The Fate of the Species: Why the Human Race May Cause Its Own Extinction and How We Can Stop It

The Fate of the Species: Why the Human Race May Cause Its Own Extinction and How We Can Stop It

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by Fred Guterl

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The revelatory account of the biggest threats we face as a species--and what we can do to save ourselves.See more details below


The revelatory account of the biggest threats we face as a species--and what we can do to save ourselves.

Editorial Reviews

Publishers Weekly
Thanks to the sheer size of the human population and our increasing reliance upon technology, there are now more opportunities than ever for the human race to inadvertently cause its own extinction. Guterl, executive editor of Scientific American, offers a tour of “what-ifs”: a civilization-dooming supervirus, a disastrous paradigm shift caused by climate change, a catastrophic failure of the computer systems that regulate infrastructure and the world economy. There have been at least five mass extinctions in Earth’s history, and Guterl warns that there could be another. Grounding his speculation firmly in cutting-edge science, Guterl details the lives and work of a number of scientists who have developed computer systems for NASA, engineered lethal viruses using easily accessible lab equipment, or created security software to detect and neutralize increasingly sophisticated computer viruses. Despite its engaging prose, the book suffers from uneven content, occasionally falling into Hollywood fear factory clichés. However, with its enormous scope, the book functions as an introduction to contemporary immunology, computer science, climatology, and more. While Guterl’s pessimism is not for the faint of heart, it turns out to be remarkably entertaining to ponder the ways that the human race might wipe itself out. Agent: Sydelle Kramer, Susan Rabiner Agency. (June)
Library Journal
Guterl (executive editor, Scientific American) presents a look at the myriad ways humans and human technology could create disasters that might cause our own extinction. By starting with nonthreatening examples of scientific research (e.g., reversing the process of algae accumulation in ponds or developing artificial intelligence for Mars rovers), Guterl guides readers to more complex ideas chapter by chapter, such as disappearing lakes and oceans as well as the threat of cyberattacks. Each chapter covers a different area where human invention has backfired: superviruses, local species extinction, climate change, ecosystem fluctuations, biotechnology, and computers and other machines. VERDICT A good update to older books that have covered the same topic such as Edward O. Wilson's The Future of Life or Richard E. Leakey's The Sixth Extinction, this title also provides a solid overview of many polarizing issues, urging a balance of nature and technology to solve the problems humans have created. For readers invested in the future of the planet.—Margaret Henderson, Virginia Commonwealth Univ. Lib., Richmond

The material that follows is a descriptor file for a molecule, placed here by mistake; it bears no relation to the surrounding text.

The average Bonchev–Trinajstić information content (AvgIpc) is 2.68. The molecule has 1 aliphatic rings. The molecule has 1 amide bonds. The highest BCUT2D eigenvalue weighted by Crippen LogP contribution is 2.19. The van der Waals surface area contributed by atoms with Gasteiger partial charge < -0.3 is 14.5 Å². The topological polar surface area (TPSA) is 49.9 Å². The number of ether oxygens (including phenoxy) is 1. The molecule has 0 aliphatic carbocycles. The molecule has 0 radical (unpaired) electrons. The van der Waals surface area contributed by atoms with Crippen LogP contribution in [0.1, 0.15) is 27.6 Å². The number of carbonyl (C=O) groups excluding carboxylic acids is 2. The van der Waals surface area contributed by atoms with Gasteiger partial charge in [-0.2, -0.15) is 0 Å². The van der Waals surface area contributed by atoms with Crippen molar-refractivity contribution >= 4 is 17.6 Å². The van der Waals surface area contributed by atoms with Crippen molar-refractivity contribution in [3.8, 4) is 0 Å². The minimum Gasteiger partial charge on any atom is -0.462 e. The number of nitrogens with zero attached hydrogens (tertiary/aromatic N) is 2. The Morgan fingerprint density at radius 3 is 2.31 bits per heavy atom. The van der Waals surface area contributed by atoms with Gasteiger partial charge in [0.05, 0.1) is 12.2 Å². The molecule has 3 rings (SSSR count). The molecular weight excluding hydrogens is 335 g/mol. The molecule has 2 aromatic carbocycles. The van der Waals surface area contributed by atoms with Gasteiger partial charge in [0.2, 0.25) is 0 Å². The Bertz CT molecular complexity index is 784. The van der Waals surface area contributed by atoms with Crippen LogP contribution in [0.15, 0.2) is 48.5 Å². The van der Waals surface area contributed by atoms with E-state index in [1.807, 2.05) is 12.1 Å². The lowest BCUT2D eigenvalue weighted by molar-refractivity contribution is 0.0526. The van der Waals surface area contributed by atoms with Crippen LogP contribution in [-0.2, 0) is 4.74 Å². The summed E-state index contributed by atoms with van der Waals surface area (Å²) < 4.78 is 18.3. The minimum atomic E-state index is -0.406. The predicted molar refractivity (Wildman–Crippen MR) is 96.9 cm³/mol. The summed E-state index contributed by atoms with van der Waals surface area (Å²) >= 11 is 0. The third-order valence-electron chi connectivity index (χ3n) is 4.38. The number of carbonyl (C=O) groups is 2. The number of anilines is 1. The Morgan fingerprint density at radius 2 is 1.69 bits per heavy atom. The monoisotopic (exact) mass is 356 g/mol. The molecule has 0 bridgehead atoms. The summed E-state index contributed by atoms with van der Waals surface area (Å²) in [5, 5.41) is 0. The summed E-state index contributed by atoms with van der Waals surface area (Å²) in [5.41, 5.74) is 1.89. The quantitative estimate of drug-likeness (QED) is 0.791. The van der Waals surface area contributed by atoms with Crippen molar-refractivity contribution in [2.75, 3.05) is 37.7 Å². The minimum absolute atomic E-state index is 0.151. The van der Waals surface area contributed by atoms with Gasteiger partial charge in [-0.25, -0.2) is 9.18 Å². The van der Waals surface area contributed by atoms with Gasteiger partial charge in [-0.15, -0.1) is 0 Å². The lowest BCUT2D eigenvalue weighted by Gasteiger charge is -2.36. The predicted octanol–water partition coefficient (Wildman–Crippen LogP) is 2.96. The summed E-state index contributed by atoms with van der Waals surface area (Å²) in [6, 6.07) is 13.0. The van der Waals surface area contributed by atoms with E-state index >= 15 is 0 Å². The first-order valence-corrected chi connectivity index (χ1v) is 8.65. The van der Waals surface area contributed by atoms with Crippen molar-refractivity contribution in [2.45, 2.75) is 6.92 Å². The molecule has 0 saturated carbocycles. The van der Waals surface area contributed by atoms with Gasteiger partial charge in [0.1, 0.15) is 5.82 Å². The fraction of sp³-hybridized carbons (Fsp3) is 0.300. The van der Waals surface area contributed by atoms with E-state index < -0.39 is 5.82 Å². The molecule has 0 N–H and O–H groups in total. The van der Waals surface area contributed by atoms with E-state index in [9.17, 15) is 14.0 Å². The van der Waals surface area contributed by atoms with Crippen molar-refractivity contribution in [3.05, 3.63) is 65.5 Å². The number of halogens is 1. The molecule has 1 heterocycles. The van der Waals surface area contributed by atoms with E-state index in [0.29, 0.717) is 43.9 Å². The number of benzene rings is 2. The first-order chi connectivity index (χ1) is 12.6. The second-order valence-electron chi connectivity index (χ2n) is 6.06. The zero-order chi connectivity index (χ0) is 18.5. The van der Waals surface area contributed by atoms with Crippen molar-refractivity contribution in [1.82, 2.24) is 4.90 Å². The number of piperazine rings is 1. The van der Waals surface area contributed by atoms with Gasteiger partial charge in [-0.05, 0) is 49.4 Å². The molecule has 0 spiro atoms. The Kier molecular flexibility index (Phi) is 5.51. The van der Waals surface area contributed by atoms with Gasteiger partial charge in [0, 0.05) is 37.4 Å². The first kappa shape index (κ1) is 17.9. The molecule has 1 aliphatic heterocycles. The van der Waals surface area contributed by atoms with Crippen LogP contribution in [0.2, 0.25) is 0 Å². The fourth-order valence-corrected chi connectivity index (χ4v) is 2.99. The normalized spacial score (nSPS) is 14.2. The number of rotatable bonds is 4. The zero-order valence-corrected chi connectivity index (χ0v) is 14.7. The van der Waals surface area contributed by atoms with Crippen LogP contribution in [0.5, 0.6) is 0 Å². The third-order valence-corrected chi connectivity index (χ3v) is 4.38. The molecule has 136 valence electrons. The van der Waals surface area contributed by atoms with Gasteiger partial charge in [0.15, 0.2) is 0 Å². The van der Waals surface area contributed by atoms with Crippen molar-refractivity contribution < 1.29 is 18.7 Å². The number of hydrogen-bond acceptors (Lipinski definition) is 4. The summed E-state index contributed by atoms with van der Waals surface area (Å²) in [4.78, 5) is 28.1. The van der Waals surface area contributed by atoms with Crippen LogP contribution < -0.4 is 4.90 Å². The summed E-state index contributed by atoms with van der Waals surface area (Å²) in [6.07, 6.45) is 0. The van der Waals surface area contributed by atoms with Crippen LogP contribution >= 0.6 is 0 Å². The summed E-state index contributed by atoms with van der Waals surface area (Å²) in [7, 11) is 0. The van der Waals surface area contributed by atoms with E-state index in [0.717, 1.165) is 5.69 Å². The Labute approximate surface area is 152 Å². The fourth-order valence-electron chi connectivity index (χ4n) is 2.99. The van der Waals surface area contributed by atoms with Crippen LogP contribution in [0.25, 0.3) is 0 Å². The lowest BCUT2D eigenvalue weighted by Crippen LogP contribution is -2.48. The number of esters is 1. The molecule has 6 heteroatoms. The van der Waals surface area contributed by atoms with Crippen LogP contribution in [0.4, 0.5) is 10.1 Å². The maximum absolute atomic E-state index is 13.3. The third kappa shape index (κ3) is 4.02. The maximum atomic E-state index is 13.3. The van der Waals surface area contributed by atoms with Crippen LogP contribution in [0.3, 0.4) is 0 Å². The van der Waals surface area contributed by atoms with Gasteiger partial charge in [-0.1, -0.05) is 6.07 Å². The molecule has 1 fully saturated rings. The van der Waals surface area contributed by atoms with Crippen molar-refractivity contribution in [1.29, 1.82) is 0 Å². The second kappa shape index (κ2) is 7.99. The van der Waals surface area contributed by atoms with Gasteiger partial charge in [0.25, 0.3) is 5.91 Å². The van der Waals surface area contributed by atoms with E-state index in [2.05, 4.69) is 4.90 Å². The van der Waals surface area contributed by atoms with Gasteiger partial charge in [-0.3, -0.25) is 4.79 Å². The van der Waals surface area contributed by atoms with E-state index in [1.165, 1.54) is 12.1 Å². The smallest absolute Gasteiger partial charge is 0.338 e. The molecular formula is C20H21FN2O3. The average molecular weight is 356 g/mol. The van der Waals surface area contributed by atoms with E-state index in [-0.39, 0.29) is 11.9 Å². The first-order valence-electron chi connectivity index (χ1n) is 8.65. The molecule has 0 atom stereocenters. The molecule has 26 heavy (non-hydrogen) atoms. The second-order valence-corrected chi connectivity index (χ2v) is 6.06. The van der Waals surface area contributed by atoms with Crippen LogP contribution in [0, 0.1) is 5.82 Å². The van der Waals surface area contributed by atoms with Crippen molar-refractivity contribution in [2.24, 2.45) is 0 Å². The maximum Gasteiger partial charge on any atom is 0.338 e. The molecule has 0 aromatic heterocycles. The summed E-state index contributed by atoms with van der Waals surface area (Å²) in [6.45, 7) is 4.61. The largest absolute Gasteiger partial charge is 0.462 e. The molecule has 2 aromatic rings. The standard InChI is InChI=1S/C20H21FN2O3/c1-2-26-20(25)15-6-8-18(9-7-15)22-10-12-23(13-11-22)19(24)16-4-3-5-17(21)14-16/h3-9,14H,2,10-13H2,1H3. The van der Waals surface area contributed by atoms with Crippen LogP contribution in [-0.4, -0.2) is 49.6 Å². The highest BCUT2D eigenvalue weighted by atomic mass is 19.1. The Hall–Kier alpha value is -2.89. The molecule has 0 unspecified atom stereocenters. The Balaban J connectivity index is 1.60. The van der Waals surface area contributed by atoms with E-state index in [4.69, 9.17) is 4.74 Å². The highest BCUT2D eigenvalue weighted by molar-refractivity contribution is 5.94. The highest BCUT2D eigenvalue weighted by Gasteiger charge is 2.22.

Kirkus Reviews
A fine scientific explanation of our abuse of the natural world that, despite the subtitle, does not explain how to stop it. Scientific American executive editor Guterl begins by discussing mass extinction, a process that has occurred half-a-dozen times over life's 2.5-billion-year history, eliminating up to 90 percent of species. The survivors thrived, and the current mass extinction (already in progress) may not eliminate the human species, but the consequences will be dismal. With frequent detours into discussions of terrorism, the author describes the science behind a dozen potential disasters provoked by a combination of sheer human numbers and technological advances. Deadly plagues are inevitable as microbes jump back and forth between animals and humans; if these natural mutations don't produce a superbug, genetic engineering (perhaps by a clever terrorist) might do the same. Guterl portrays global warming, now under way, with vivid specifics on rising sea levels, melting ice caps, vanishing fresh water and increasingly unstable weather. Widespread famine predicted by doomsayers isn't yet happening, but food prices are rising. The obligatory hopeful finale mentions eliminating carbon-based fuels, doing without energy-consuming conveniences and living in harmony with nature--though the author admits these measures are unlikely to be undertaken. Dramatic advances in genetically engineered plants and animals, atmospheric coolants, small-scale local, energy-efficient agriculture and massive carbon-sequestration will work when they arrive--but none have arrived yet. Aside from too many lurid terrorist scenarios, this is an intelligent account of the mess we are making of the planet; the unsettling conclusion: that humans may survive because we are resilient, not because we can fix matters.

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Bloomsbury USA
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